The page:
Generic selectors
Exact matches only
Search in title
Search in content
Search in posts
Search in pages

Bone Silence by Alastair Reynolds Read Online (FREE)

Bone Silence by Alastair Reynolds Read Online

Read Bone Silence (Revenger, #3) by Alastair Reynolds full novel online for free here.


It had begun as a distant glimmering dot; now it was unmistakably a world.

At the front of the rocket launch, from her control position behind the forward windows, Fura Ness tried to fly exactly like any other prospective visitor. Too confident in her approach, and she would draw attention to herself. Too cautious, and she would look as if she had something to hide.

Which – of course – she did.

The sweep was bouncing range-location pings against the outer shell of Mulgracen. A dial showed their closing speed, now down to just six thousand spans per second.

‘That will do nicely,’ Lagganvor said, as he leant over her shoulder to study the instrument board.

Fura took her time answering. She flipped a switch or two, worked a lever, tapped her nail against a sticky gauge.

‘This ain’t my first approach, Lag.’

Lagganvor’s reflection smiled back from the burnished metal of the console.

‘Nor mine.’

Fura applied a little more counterthrust, dropping them to five thousand five hundred spans per second. They were threading through the orbits of other ships gathered around Mulgracen that ranged from little runabouts like their own to fully-rigged sailing vessels, albeit all close-hauled so near to the gravity well of a swallower.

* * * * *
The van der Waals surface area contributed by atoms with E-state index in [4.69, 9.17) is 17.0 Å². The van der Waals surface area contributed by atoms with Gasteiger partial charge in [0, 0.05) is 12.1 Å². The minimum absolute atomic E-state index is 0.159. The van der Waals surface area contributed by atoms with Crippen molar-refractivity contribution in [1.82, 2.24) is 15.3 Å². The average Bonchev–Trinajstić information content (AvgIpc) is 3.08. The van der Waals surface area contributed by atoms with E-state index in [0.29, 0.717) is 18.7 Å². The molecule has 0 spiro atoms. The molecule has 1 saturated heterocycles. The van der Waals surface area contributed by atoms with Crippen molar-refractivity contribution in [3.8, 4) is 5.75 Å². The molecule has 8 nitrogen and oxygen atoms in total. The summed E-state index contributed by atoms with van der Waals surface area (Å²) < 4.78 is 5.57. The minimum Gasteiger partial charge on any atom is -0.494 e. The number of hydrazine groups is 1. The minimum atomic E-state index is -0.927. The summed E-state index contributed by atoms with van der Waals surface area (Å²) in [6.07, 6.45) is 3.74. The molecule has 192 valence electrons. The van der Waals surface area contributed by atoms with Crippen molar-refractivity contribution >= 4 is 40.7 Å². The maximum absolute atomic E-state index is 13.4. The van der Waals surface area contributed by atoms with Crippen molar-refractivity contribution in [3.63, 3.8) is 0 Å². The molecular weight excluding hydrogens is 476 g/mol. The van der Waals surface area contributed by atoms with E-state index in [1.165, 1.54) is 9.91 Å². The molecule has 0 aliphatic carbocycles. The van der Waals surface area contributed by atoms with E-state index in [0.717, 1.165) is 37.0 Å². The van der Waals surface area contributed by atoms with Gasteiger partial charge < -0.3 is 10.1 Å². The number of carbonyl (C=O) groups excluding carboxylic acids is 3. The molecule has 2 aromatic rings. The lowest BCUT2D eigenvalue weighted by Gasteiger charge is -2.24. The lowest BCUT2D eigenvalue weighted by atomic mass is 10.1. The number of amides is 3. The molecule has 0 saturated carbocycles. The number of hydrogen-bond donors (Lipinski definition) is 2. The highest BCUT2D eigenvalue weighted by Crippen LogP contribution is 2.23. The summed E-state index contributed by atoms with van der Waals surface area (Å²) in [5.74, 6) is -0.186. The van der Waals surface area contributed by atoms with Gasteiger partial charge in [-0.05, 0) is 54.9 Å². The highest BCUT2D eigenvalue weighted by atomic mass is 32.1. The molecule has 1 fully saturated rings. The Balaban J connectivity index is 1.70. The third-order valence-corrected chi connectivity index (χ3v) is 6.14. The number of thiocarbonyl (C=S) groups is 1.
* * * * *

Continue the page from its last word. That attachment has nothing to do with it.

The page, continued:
‘All this way for a pile of bones,’ Prozor said, in a familiar complaining tone.

‘Bones we happen to need,’ Fura answered.

Prozor rubbed the dent in her head where a metal plate had been put in. ‘You need ’em, girlie. The rest of us is quite satisfied never goin’ near those horse-faced horrors.’

‘I share your reservations,’ Lagganvor said, directing a confiding smile at Prozor. ‘But I also appreciate the need for up-to-date intelligence. Without a viable skull, we’re operating blind.’

‘And this intelligence,’ Prozor said. ‘It wouldn’t have anything to do with gov’m’nt men turnin’ over every rock in the Congregation to look for us, would it? Gov’m’nt coves with ships and guns and undercover agents and plenty of intelligence of their own?’

Lagganvor scratched at his chin. ‘It might.’

‘Then why in all the worlds is we . . . goin’ anywhere near a world?’

‘We’ve been over this,’ Adrana Ness said, turning to face Prozor from the seat immediately behind her sister’s control position. ‘It’s all very well keeping to the margins, picking off other ships for essential supplies – that’s served us well enough since The Miser. But it’s not sustainable. We’ve only adopted piracy as a temporary measure, not a business for life.’

Prozor nodded at the forward windows, where Mulgracen was now large enough for surface details to be visible. ‘And offerin’ our necks on the choppin’ board by voluntarily going to a world – that’s meant to be an improvement?’

‘It has to be done,’ Fura said, sighing hard. ‘None of the skulls we’ve found on other ships were worth a spit by the time we got our hands on them. So we’ve no choice but to shop. But I ain’t taking silly risks. Mulgracen’s a long way out and there’s no likelihood that anyone will be expecting us. It won’t be like Wheel Strizzardy . . .’